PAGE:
To Be or Not to Be Abroad? That is the Question.
By The Executive Board
As juniors all over campus scramble to finish their study abroad applications this week for the coming spring, let their stress serve as a warning to the underclassmen who will be in this place a semester or year from now. We, at the Student, want to alleviate this potential stress by offering some practical advice and considerations about studying abroad that we feel should be taken into account.

A little known fact is that most study abroad applications are surprisingly demanding. The recommendations and personal statement will bring to the mind the days of college applications — and not in a good way. In addition various writing samples are often necessary, and institutional approval is required. Thus, start early, preferably in the summer, and begin researching your options as soon as possible. Most countries will have an overwhelming variety of programs and places to choose from, and it is important that you have enough information to confidently and intelligently select the program that best fits your desires. Moreover, if you speak more than one language, the choice will be even more difficult — so be sure to give yourself enough time to explore all of the options that interest you.

Many come to college with a set idea about whether or not they will study abroad while at the College. However, it’s a harder decision than you initially think and each individual should carefully consider whether or not studying abroad is a good decision for them. You only have eight semesters here, and as you get to know and love the College it will be harder to contemplate giving up a semester or even a year here. Make sure to mull over these points: All of your extracurriculars will go on with you. You’ll miss Spring Concert, Commencement, TAPs, late nights with your friends and the chance to take certain classes. Furthermore, if you do decide to study abroad make sure you discuss your plans with your advisor as soon as possible. Your advisor can help you in your decision-making and aid you in avoiding possible complications. It can be difficult to fit in major requirements if you do not seriously consider going abroad early in your Amherst career, so start mapping out potential ways to take the classes you want and need to take (especially those offered only in one semester or every other year).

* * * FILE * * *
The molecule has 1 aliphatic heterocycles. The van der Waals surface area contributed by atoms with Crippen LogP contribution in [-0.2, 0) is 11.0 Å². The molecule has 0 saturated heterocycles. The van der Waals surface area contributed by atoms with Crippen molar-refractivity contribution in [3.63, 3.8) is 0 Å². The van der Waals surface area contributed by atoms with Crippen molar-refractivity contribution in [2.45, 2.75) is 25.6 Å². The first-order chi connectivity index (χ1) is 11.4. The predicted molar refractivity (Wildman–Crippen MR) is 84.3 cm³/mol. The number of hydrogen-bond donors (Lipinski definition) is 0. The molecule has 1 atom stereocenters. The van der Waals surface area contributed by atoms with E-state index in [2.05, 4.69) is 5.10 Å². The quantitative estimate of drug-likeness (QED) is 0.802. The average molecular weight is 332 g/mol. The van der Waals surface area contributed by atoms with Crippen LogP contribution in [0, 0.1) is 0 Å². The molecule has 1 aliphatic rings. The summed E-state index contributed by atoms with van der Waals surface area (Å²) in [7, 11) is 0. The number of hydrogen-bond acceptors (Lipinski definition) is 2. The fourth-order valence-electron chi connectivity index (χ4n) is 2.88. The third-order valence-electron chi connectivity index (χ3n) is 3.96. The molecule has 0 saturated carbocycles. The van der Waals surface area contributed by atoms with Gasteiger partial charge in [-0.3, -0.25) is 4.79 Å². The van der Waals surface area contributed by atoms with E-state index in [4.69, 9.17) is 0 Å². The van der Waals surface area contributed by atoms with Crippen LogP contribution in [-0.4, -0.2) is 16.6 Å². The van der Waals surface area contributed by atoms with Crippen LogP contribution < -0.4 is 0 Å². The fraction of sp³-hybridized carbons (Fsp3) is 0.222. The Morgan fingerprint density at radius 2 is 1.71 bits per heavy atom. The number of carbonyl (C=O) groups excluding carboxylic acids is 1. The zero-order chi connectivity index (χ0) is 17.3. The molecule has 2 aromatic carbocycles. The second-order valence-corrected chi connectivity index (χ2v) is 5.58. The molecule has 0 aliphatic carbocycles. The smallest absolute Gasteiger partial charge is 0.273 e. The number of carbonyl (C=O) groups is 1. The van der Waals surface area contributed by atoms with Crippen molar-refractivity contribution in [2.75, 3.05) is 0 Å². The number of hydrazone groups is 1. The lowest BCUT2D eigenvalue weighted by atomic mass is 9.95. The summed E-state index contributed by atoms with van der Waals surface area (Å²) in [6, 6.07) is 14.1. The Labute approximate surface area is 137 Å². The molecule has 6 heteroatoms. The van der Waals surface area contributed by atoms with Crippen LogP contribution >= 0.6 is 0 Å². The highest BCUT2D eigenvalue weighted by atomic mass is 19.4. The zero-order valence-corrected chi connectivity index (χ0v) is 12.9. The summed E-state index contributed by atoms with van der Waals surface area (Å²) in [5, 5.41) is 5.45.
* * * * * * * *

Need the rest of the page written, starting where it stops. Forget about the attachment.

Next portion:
Despite the negative vibe we’ve been giving this entire article, we do think that studying abroad is a worthwhile endeavor. In studying abroad you will gain an once-in-a-lifetime chance to spend a few months immersed in another culture, perfecting your language skills, learning new and interesting things about yourself, traveling and meeting people from around the world. Studying abroad gives you the opportunity to get out of the Amherst bubble and gain not only a new perspective on the things you study in the classroom, but also a new outlook on your life and your relation to the global community.

As a parting piece of advice, we encourage you to talk to your advisor, language professors and upperclassmen who have been abroad. Talking to someone who has been abroad will give you a more personal insight; learning all about the wonderful adventures and difficult experiences that another person had while studying abroad can not only help decided whether or not you’ll study abroad, but also where you’ll go.

Issue 04, Submitted 2010-09-28 23:47:18